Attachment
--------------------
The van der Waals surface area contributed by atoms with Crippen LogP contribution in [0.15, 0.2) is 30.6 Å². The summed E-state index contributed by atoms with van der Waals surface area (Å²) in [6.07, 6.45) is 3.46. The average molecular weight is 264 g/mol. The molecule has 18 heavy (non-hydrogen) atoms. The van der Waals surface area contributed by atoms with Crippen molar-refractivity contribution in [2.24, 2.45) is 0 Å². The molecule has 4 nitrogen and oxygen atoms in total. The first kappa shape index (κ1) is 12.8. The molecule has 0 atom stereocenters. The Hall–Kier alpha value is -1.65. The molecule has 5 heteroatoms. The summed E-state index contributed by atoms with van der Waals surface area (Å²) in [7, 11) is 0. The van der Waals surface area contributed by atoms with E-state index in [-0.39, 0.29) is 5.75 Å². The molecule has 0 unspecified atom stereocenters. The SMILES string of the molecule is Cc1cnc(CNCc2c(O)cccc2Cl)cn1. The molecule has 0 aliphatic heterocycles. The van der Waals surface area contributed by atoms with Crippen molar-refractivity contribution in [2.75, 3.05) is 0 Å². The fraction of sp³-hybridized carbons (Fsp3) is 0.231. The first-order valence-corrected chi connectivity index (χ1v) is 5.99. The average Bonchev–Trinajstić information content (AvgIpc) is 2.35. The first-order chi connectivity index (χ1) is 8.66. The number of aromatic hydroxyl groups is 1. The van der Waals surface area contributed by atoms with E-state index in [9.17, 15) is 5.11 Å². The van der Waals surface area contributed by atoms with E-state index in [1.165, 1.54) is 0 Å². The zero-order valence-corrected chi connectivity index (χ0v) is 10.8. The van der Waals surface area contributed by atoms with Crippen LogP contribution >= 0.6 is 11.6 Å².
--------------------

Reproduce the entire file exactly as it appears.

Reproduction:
The van der Waals surface area contributed by atoms with Crippen LogP contribution in [0.15, 0.2) is 30.6 Å². The summed E-state index contributed by atoms with van der Waals surface area (Å²) in [6.07, 6.45) is 3.46. The average molecular weight is 264 g/mol. The molecule has 18 heavy (non-hydrogen) atoms. The van der Waals surface area contributed by atoms with Crippen molar-refractivity contribution in [2.24, 2.45) is 0 Å². The molecule has 4 nitrogen and oxygen atoms in total. The first kappa shape index (κ1) is 12.8. The molecule has 0 atom stereocenters. The Hall–Kier alpha value is -1.65. The molecule has 5 heteroatoms. The summed E-state index contributed by atoms with van der Waals surface area (Å²) in [7, 11) is 0. The van der Waals surface area contributed by atoms with E-state index in [-0.39, 0.29) is 5.75 Å². The molecule has 0 unspecified atom stereocenters. The SMILES string of the molecule is Cc1cnc(CNCc2c(O)cccc2Cl)cn1. The molecule has 0 aliphatic heterocycles. The van der Waals surface area contributed by atoms with Crippen molar-refractivity contribution in [2.75, 3.05) is 0 Å². The fraction of sp³-hybridized carbons (Fsp3) is 0.231. The first-order valence-corrected chi connectivity index (χ1v) is 5.99. The average Bonchev–Trinajstić information content (AvgIpc) is 2.35. The first-order chi connectivity index (χ1) is 8.66. The number of aromatic hydroxyl groups is 1. The van der Waals surface area contributed by atoms with E-state index in [9.17, 15) is 5.11 Å². The van der Waals surface area contributed by atoms with E-state index in [1.165, 1.54) is 0 Å². The zero-order valence-corrected chi connectivity index (χ0v) is 10.8. The van der Waals surface area contributed by atoms with Crippen LogP contribution >= 0.6 is 11.6 Å².